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ARTICLES BY DATE
NEWS
April 23, 2013 | ASSOCIATED PRESS
TORONTO - Two men were arrested and charged with plotting a terrorist attack against a Canadian passenger train with support from al Qaeda elements in Iran, police said Monday. The case bolstered allegations by some governments and experts of a relationship of convenience between Shiite-led Iran and the predominantly Sunni Arab terrorist network. Chiheb Esseghaier, 30, and Raed Jaser, 35, had "direction and guidance" from al Qaeda members in Iran, though there was no reason to think the planned attacks were state-sponsored, Royal Canadian Mounted Police Assistant Commissioner James Malizia said.
NEWS
November 9, 2012 | By Jonathan Lai, INQUIRER STAFF WRITER
Archbishop Charles J. Chaput is encouraging Catholic parishes in the Archdiocese of Philadelphia to join in the post-Sandy relief efforts with a special collection the weekend of Nov. 24-25. Funds from the Archdiocese's 257 parishes will go to the Catholic Social Services' Sandy-related relief efforts, according to a press release. "It is hoped that, as people take the opportunity to express gratitude for the blessings present in their lives," the release reads, "they will be as generous as possible to those who are still lacking basic necessities and common comforts.
BUSINESS
September 16, 2012 | By Andrew Maykuth, Inquirer Staff Writer
Former Gov. Rendell on Friday encouraged green-energy advocates to support President Obama, despite the lack of enthusiasm they might have with the president's environmental record. Rendell, the keynote speaker at the PennFuture 2012 Clean Energy Conference at the DoubleTree Hotel in Center City, said there was "no question" that Obama supports a green-energy agenda. The Democrat said he was concerned about complacency because polls show Obama leading in Pennsylvania. "I want you not to believe for a second the fight here is over," Rendell told the audience of about 200 people, including representatives of nonprofits, government, and industry.
NEWS
August 10, 2012 | By Carolyn Hax
Question: My boyfriend of one year has been married three times. He has three teenage children who live with him part time. He is dependent on his parents for assisting in the support of his children. His income - $100,000 - his ex-wife's income, and his parents' retirement income all go toward supporting his children and their extracurricular activities. He has dropped hints that "these times are rough" and openly admits his children are costly. He also has hinted that his ex-wife used to pay half of the household expenses.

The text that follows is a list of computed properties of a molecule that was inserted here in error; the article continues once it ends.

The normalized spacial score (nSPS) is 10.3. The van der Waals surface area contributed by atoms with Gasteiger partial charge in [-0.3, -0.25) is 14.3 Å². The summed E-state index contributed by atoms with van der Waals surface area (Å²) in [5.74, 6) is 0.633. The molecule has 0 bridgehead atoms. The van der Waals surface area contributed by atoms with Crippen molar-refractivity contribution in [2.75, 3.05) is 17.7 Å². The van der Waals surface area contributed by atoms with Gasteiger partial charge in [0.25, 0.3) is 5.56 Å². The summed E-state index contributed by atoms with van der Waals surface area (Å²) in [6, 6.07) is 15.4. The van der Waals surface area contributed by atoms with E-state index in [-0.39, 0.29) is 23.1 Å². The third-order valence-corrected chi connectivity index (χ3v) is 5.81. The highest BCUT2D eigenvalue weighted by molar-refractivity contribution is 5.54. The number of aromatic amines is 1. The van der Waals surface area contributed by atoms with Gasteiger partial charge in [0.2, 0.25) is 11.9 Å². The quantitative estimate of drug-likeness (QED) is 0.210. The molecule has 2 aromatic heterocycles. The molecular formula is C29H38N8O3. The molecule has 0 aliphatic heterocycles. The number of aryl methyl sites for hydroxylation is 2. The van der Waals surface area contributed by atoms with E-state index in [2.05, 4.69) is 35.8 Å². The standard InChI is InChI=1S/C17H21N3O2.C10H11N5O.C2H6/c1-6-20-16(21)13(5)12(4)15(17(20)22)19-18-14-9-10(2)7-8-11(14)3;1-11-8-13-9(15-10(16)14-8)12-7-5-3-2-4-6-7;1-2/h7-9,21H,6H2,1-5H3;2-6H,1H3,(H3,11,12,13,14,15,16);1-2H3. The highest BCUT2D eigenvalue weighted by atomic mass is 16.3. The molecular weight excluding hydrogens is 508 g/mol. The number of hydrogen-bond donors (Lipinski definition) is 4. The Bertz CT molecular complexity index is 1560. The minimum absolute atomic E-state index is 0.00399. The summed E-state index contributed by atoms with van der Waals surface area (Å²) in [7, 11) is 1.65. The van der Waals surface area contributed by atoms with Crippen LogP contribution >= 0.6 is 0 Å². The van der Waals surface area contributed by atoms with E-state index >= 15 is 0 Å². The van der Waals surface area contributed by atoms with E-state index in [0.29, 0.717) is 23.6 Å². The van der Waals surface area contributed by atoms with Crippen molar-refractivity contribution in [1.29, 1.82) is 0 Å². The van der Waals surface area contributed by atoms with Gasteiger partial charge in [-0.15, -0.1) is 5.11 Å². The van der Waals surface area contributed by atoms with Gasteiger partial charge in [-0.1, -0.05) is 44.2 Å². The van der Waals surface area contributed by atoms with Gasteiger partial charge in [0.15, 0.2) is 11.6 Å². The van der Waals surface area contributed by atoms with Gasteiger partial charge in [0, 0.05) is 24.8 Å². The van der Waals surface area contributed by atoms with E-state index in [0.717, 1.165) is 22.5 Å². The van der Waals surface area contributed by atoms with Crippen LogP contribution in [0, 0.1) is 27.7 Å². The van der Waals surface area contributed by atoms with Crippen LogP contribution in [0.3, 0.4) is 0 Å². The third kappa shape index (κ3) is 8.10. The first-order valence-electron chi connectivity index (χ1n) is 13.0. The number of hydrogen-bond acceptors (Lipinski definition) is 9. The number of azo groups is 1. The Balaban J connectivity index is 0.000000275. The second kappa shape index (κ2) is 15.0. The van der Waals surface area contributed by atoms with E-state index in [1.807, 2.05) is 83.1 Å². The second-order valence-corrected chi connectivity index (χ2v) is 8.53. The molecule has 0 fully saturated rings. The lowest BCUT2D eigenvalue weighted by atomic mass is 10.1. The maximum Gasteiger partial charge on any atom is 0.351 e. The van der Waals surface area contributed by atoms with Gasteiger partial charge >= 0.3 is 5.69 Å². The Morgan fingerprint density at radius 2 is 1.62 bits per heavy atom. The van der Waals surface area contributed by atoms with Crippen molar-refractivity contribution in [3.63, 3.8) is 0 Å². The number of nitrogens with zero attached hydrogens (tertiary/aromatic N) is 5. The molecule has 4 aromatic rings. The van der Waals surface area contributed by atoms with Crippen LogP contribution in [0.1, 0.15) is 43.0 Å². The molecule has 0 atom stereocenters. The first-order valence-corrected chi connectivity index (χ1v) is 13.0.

NEWS
June 21, 2012 | By Jack Gillum, Associated Press
WASHINGTON - Major donors supportive of President Obama and Republican challenger Mitt Romney spent millions of dollars last month to get their candidates elected. But outside political groups helping Romney are poised to account for a growing share of that fund-raising largesse. The Obama and Romney campaigns both showed strong fund-raising hauls in May. Romney's campaign joined with the Republican Party to raise more than $76 million last month, outpacing Obama and the Democrats' $60 million haul during the same period.
NEWS
May 19, 2012 | By Kristin E. Holmes, INQUIRER STAFF WRITER
The Elmwood Park Zoo in Norristown was slammed by the economic downturn last winter, so when it was time to choose a new leader, the board of directors tried something different. Instead of an animal expert, the board picked a businessman. Albert J. Zone, who has been the zoo's business manager and acting director, was named executive director this week. He replaces Bill Konstant, an internationally known conservationist who resigned in November to work for two conservation foundations.
SPORTS
May 16, 2012 | ASSOCIATED PRESS
PROVIDENCE, R.I. - Gov. Lincoln Chafee said Rhode Island is working to help former pitcher Curt Schilling's video game company remain viable after it failed to make a scheduled $1.125 million payment to the state's economic development agency. Chafee said Tuesday that the state must do "everything possible" to assist 38 Studios and prevent the state from having to pay the company's debts. The payment to the Economic Development Corp. was due May 1. 38 Studios was lured from Massachusetts in 2010 after Rhode Island offered a $75 million loan guarantee that state officials said would help bring jobs and tax revenue.
SPORTS
February 16, 2012
Four Texas Christian football players were among 17 students arrested Wednesday in a campus drug bust. Police said those arrested were caught making "hand-to-hand" sales of marijuana, cocaine, Ecstasy, and prescription drugs to undercover officers. "There is no doubt," TCU police Chief Steve McGee said at a morning news conference after the arrests. The players arrested were linebacker Tanner Brock , the leading tackler two seasons ago; defensive tackle D.J. Yendrey ; cornerback Devin Johnson ; and offensive lineman Ty Horn . The arrest affidavits raised the possibility that other players were involved.
NEWS
February 1, 2010 | By Patricia Mans FOR THE INQUIRER
Intelligent, friendly and charming, 9-year-old Yvonne enjoys talking to people and gets along well with adults and her peers. Very affectionate, she is eager to please and thrives on receiving attention and praise. Yvonne enjoys arts and crafts, and her favorite pastimes are writing stories and drawing. Her artwork is creative, and she would like to teach art when she grows up. She loves going to church and attending Sunday school. Enrolled in the third grade, Yvonne is seen as a leader in the classroom.